1 In the District Court of Appeals, the case is captioned Taglieri v. Monasky.
2 A more comprehensive of the Convention would necessarily include additional explanation of the other components. Because Monasky is focused on habitual residence, we are confining our discussion to only that term.
3 See Friedrich v. Friedrich, 983 F.2d 1396 (6th Cir. 1993) and Robert v. Tesson, 507 F.3d 981 (6th Cir. 2007).
4 Robert v. Tesson, 507 F.3d 981, 993 (6th Cir. 2007).
5 Valenzuela v. Michel, 736 F.3d 1173, 1177 (9th Cir. 2013).
6 The seminal case on this standard is Mozes v. Mozes, 239 F.3d 1067 (9th Cir. 2001).
7 A slightly different version of this exists in the 7th Circuit in Redmond v. Redmond, which implements a totality of the circumstances approach that considers both Acclimatization and Shared Parental Intent as factors. The Supreme Court seems to have relied heavily on Redmond and similar cases in this line of reasoning in arriving at its decision in Monasky.

This article originally appeared as posted by Diana Shepherd on Family Lawyer Magazine.

*Amy Keating and Chris Reynolds are both OSBA Certified Specialists in Family Relations Law, and they tried Monasky v. Taglieri in the Northern District of Ohio. On both appeals in the Sixth Circuit and before the Supreme Court, they were co-counsel with Gibson Dunn in Washington, D.C. and Professor Joan Meier of George Washington University. Amy focuses her practice on family law matters, including child custody and issues concerning parental relocation. Chris has significant experience representing parents in international custody matters, including international child-abduction cases implicating the Hague Convention.

International residence case defines standards

By Andrew Zashin*

A decision was recently reached in Taglieri v. Monasky, the habitual residence case involving local family practice law firm Zashin & Rich that on June 13 went to the U.S. Court of Appeals for the Sixth Circuit in Cincinnati.

“Habitual residence” refers to the location where a child has spent most of his or her life, or where he or she has the deepest connection. According to the Zashin & Rich team – Andrew Zashin, Amy Keating and Christopher Reynolds – the court adopted a standard set forth in a previous 2017 case, Ahmed v. Ahmed. The standard, called shared parental intent, requires that a court determine the shared parental intent of the parties and identify the location where parents intended their child to live.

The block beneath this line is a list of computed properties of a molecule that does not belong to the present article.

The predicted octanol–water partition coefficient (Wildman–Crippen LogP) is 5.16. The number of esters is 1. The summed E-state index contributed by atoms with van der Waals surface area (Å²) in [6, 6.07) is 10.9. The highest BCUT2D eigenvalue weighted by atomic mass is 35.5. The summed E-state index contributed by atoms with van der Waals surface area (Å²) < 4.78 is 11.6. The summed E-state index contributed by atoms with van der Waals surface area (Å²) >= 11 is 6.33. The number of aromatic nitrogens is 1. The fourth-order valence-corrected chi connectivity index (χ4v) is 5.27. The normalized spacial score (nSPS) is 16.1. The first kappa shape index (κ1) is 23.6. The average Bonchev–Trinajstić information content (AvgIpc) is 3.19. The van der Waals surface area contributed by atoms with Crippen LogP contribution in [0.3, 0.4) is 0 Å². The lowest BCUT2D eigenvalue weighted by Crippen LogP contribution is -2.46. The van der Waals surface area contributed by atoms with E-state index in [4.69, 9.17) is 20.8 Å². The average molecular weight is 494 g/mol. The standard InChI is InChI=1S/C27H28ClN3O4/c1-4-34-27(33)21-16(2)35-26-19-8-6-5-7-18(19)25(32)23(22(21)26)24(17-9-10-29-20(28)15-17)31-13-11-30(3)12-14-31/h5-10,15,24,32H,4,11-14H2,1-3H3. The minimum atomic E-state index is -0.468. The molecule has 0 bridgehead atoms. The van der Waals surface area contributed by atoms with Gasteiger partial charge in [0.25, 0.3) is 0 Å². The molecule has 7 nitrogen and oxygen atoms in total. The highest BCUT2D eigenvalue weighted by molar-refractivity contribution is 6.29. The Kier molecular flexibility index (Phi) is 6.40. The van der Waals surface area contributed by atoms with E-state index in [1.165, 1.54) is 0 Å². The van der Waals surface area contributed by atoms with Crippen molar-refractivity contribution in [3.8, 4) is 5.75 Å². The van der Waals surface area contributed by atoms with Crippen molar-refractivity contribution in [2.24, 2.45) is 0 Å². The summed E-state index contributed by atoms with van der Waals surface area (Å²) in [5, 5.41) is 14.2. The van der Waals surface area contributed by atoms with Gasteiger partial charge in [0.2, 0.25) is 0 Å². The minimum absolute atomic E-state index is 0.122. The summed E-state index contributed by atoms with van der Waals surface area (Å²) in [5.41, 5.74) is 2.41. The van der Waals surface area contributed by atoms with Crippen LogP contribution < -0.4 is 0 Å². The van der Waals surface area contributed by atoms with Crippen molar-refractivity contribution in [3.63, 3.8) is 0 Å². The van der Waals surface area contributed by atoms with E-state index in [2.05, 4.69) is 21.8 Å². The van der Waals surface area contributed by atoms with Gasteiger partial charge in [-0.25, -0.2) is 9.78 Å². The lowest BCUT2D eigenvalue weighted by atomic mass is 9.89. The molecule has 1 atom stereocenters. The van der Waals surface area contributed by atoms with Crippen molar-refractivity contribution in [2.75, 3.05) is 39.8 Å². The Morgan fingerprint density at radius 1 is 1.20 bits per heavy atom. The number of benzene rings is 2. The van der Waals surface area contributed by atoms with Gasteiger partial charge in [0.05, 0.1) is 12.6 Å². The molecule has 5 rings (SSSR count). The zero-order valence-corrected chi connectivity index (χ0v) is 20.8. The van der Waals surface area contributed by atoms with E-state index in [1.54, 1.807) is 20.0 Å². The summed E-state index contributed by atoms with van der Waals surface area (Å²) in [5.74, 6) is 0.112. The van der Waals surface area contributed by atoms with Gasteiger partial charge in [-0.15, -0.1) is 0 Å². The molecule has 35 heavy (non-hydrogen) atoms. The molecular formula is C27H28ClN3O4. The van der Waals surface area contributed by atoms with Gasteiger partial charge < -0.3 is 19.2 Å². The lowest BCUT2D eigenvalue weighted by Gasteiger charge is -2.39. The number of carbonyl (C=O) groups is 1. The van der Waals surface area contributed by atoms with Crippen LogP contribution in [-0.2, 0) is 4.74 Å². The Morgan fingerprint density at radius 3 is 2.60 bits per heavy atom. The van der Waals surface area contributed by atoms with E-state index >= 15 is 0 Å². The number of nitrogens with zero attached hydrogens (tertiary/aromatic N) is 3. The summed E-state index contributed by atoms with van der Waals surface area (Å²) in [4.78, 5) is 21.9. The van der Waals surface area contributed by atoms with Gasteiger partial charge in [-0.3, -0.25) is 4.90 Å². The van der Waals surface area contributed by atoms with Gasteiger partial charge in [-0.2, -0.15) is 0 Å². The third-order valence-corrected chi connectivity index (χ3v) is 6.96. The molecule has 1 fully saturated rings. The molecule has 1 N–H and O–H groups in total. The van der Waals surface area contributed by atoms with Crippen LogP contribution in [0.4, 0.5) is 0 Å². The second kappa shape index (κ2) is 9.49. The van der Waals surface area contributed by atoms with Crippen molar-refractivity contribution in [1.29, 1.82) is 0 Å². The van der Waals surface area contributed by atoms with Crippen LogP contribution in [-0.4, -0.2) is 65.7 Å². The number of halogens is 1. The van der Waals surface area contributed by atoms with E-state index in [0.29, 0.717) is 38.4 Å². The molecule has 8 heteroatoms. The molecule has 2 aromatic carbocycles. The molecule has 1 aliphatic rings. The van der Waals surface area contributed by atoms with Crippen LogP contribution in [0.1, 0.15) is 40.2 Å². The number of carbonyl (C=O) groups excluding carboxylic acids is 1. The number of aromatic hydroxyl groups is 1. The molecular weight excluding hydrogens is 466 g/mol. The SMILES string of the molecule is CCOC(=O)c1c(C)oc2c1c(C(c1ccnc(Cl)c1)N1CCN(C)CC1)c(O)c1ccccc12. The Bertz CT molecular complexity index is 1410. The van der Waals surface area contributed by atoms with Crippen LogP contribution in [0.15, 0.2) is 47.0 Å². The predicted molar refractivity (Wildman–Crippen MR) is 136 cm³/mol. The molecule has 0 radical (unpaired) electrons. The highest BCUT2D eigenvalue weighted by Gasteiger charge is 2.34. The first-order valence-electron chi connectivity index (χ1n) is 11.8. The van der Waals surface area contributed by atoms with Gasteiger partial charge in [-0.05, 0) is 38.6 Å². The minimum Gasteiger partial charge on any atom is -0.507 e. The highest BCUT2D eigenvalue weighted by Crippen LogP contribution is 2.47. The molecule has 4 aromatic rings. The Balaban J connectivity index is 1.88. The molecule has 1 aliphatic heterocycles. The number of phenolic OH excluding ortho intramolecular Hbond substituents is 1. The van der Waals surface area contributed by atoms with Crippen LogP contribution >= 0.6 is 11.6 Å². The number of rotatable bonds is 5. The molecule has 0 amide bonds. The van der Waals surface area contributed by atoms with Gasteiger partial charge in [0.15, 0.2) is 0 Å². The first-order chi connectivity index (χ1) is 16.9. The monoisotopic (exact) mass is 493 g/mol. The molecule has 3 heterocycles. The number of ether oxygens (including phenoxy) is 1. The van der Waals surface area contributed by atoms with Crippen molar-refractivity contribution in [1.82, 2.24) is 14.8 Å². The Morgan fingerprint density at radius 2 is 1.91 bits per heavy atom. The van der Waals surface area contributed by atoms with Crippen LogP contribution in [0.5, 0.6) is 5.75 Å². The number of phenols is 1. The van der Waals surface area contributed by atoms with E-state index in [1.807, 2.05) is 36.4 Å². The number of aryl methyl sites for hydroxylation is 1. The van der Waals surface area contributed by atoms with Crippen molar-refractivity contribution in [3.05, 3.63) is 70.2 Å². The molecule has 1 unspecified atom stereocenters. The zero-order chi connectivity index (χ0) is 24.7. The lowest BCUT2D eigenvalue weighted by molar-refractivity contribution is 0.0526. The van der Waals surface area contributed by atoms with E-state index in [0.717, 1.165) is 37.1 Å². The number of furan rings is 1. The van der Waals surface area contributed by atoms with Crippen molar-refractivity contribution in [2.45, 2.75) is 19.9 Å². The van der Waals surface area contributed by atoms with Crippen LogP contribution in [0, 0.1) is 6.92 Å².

Zashin, co-managing partner at Zashin & Rich, which has offices in Cleveland and Columbus, said the decision addresses an “open issue” in the circuit, namely the legal standard for habitual residence for infants and children with cognitive disabilities.

“It is the first time the Sixth Circuit has clearly articulated the legal standard for the habitual residence of infants, very young children and children with cognitive disabilities,” he said. “Now, litigants, lawyers and most importantly, judges, have guidance on the law and know what standard they should rely on and utilize. There is now certainty on this issue in the Sixth Circuit, which now falls in line with other federal circuits that have ruled on this issue.”

Zashin noted courts take into account a few variables, like visa status, child custody, living situations, employment and the depth of ties to other countries.

With this ruling, Zashin said parents of children with cognitive disabilities should be aware of this standard when considering moving to the United States inside the Sixth Circuit from another country, especially if it’s short-term. The Sixth Circuit includes Ohio, Michigan, Tennessee and Kentucky.

“Parents should be aware of the factors set forth and consider memorializing their clear, shared intent about where they intend for their child or children to be raised contemporaneous with their location,” he suggested.

Zashin & Rich’s involvement stems from its representation of Michelle Monasky, who is fighting for custody of her child amid what she describes as marital unrest and spousal abuse involving the child’s father, Domenico Taglieri, a resident of Italy.

The firm was tasked with seeking an en banc hearing – when a case is heard before all of the judges of a court rather than a panel of judges selected from them – to establish a legal precedence. The en banc proceedings were issued Oct. 17 for Taglieri v. Monasky.

As for the future of the case, Zashin said Monasky will move to ask the U.S. Supreme Court to accept “certiorari,” which is an order by which a higher court reviews a decision of a lower court on various issues.

According to Zashin, she will have to ask whether “habitual residence” is a mixed question of law and fact which is reviewed “de novo” on appeal, that is allowing the appellate court to review the case as if it were considering it for the first time. If it’s an issue of fact only, Zashin said it is reviewed on appeal under a clear-error standard, which strongly defers to the trial court’s findings of fact.